Navico’s new Chief Technology Officer (CTO), Jarred Clayton, gives his insights from leading the company’s R&D Team over the last couple of months.

What drew you to Navico to take on the role as CTO?

Navico has a legacy of iconic brands and a company with fantastic people that have adapted and evolved over the last 70 years to deliver beyond our customers’ expectations. It’s also one of the very few roles in the world where I can apply my technology, leadership and strategic experience with my passion for fishing and boating.

Beyond that, I was drawn in because Navico has a fantastic opportunity to apply some new thinking and technology to the recreational marine sector that will really change the experience our customers have on the water.

Finally, Knut is also a great leader and we have a strong leadership team that I can learn from (and have confidence in) taking us into the future.

How have you found working directly with the team in Auckland and meeting the rest of the team remotely?

Everyone has been extremely welcoming and supportive both locally and remotely. It is great to be on the floor in Auckland (I know many of our other sites aren’t so lucky right now..!) I’m looking forward to a time when I can get around the other sites too.

What do you think is the key to having a strong R&D Team – is it the relationship with the brands, products and sales teams?

Strong teams are all about having a shared mission and collaboration. Relationships, interaction and collaboration across the wider Navico team as a whole is extremely important. Nothing great happens in isolation (at an individual or department level.) We all need to work together well to deliver value to our customers. The closer we can get to the customer – and focus our thinking and decision-making on the customer – the better.

The ideas and products that we can create by bringing all the perspectives of Navico and our customers together will enable us to outperform our competitors. I have heard some great ideas in my short time at Navico and we are working on bringing the team together to experiment and execute on the best ones.

How do you think we can continue to drive innovation at Navico? Is it about providing room for creativity and do you have any plans to facilitate innovation?

We are creating a system (as part of our everyday work within R&D) that specifically addresses innovation. In total, we are allocating 10% of time on research and experimentation and 15% on bringing new-to-the-world products to market.

We will hold R&D wide planning meetings for a full working week every quarter, with two days on planning and three days on innovation, followed by 12 weeks of sprints. The planning will be collaborative and bring in the technology research and innovation to the wider group.

So far in the role, what have you noticed that Navico does well and what do you think we should work on?

Like I said, we have fantastic people with great ideas but we need to work on bringing the ideas to the surface so that we can experiment and execute on the impactful ones. Increased time invested specifically into innovation should help do that. We also need to shift from a project focus, to a product and customer focus.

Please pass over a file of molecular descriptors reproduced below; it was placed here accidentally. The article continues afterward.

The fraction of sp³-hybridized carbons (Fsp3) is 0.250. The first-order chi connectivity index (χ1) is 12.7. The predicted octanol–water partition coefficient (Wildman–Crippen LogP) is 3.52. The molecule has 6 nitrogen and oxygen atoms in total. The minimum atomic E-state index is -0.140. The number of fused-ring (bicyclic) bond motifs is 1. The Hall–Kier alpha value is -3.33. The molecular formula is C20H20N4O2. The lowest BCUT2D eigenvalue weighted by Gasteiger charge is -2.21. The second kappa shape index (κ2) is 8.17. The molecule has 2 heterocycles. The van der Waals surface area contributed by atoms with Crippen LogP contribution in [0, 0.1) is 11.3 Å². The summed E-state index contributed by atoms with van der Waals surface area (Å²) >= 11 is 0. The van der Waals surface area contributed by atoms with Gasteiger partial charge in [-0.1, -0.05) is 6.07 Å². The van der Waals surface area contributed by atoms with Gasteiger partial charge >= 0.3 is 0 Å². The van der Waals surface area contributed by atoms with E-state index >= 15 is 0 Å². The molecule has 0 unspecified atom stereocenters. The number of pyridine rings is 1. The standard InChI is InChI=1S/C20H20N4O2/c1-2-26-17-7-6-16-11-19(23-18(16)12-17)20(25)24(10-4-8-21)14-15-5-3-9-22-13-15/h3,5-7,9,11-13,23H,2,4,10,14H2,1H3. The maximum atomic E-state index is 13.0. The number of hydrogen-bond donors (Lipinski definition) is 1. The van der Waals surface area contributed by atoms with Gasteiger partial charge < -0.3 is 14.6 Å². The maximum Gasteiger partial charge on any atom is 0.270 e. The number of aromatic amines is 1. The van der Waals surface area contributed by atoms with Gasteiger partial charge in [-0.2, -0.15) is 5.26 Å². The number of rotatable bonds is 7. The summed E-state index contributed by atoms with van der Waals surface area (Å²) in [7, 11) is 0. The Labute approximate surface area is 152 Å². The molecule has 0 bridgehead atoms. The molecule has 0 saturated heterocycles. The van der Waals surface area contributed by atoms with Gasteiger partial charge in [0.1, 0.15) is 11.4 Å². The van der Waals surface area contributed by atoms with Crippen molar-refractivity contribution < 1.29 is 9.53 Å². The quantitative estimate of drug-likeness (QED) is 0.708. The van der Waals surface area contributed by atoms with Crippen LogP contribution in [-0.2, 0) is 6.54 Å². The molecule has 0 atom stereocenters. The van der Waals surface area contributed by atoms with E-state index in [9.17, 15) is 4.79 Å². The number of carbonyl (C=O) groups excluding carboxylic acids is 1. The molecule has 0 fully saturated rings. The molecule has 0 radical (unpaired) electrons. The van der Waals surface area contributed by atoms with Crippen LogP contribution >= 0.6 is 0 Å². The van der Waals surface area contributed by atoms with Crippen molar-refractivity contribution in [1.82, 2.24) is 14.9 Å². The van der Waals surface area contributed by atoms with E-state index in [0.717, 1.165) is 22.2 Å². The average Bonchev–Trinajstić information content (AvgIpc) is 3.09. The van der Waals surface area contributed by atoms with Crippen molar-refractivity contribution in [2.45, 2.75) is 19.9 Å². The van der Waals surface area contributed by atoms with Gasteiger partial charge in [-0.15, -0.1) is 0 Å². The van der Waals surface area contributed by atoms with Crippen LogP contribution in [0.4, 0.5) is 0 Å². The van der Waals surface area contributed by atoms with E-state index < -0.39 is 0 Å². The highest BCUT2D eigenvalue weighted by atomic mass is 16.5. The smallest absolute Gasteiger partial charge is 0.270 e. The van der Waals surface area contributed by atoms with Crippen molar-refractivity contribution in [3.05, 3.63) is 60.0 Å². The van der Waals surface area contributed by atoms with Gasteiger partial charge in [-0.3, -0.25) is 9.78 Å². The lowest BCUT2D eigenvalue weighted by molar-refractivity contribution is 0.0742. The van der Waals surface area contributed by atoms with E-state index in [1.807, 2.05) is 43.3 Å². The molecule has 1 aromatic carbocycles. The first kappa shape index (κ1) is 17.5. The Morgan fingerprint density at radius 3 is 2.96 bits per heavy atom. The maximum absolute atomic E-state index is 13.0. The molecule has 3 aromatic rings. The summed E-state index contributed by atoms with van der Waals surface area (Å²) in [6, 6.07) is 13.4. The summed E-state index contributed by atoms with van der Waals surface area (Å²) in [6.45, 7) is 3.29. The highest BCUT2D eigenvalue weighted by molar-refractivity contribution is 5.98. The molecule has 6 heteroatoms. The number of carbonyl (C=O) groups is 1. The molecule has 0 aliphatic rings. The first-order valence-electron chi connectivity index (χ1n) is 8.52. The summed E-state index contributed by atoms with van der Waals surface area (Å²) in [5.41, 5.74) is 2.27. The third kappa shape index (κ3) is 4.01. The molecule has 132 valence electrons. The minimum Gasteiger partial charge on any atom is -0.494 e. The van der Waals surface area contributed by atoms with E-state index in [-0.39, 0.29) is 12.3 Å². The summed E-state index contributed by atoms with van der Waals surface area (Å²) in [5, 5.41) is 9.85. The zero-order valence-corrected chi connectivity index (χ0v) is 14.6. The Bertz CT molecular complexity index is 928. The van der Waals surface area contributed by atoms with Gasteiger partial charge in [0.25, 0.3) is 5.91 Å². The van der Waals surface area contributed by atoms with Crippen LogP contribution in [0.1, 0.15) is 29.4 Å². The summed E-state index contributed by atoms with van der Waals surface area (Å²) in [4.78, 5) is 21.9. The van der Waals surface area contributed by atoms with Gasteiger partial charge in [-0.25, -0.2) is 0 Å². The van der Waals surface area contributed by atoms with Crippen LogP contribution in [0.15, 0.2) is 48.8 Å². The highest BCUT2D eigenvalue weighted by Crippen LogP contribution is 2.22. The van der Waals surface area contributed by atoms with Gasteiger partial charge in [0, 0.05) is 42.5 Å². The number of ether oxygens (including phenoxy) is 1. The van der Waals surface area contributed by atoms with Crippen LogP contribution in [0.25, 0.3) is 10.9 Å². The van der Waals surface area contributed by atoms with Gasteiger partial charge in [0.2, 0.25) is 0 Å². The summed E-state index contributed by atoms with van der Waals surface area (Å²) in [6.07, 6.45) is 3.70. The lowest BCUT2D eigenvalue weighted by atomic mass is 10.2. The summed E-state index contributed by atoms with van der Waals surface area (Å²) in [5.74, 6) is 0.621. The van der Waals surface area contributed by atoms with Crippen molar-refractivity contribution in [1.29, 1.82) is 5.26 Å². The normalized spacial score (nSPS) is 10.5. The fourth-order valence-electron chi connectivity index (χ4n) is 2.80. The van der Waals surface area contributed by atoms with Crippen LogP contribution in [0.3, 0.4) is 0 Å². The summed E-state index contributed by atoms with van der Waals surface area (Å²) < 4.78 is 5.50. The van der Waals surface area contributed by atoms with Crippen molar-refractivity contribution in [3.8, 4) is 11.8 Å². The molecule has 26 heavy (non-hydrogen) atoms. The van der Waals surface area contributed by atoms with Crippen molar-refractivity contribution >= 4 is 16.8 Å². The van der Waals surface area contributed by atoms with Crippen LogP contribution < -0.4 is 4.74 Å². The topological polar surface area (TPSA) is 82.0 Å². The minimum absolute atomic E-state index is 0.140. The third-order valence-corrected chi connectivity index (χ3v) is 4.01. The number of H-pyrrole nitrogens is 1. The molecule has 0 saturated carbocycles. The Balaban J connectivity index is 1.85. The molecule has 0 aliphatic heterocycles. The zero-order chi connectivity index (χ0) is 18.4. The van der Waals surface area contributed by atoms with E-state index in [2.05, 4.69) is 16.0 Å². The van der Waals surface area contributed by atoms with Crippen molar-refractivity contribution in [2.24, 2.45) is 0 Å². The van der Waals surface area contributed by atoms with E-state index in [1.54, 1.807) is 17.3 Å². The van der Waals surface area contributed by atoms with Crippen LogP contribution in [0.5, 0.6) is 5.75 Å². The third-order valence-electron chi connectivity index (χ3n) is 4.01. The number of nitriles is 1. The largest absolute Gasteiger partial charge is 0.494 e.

You spent many years driving innovation at EROAD, a fleet management software provider. Is there anything we can learn from EROAD’s innovation and growth in Software as a Service (SaaS)?

EROAD was in another industry under disruption similar to Navico. We started from nothing and worked our way to a market cap of over $300m.

According to Doblin, companies that integrated multiple types of innovations were more successful over a period of time. Almost all of the enterprises that we celebrate as leading innovators routinely use multiple types of innovation – and handily outperform the average firms that innovate more naively. Significantly, the top innovators outperform the S&P 500. So integrating more types of innovation can help deliver superior financial returns.

When it comes to technology, is it about finding the next “killer feature” that will disrupt the marine electronics industry, or building on the existing technology we have?

I wouldn’t be doing this if we were only improving on what we have. The score with the competition will be settled by having the products that our customers desire. We have to exploit and improve what we have (which is very good already) while we explore technology and our customers’ problems to deliver “new to the world” products and services that are focused on the experience.

Your background lies in software, but how do you prioritise and balance developments across hardware / software / mechanics? How do they all link together?

Yes I’m a software guy but most companies I have worked in had a hardware component that they designed. I love the combination of all three because it allows you to offer something truly unique with a much higher barrier to entry. This enables companies like ours to capture a large share of the value we create with new products, while the competitors are catching up.

Finally, what energizes you outside of work and what do you like to get up to in your free time?​​​​​​​

I think the long weekend we just had in New Zealand was a great example. My wife Danelle’s mum has a place on Waiheke Island. I finished up work Friday afternoon, picked up the boat and launched off the beach just down the road. On the way over I saw a work up and stopped for a quick fish to pick up a couple of snapper for dinner. The mooring hadn’t been used in eight months and had a couple of dozen decent oysters on it so we ate well that night! Saturday was all day fishing in my boat in the gulf. Sunday we took my father in-law’s boat around to Man O War vineyard on the beach for a couple of wines and our daughters had pizza and ice cream. ​​​​​​​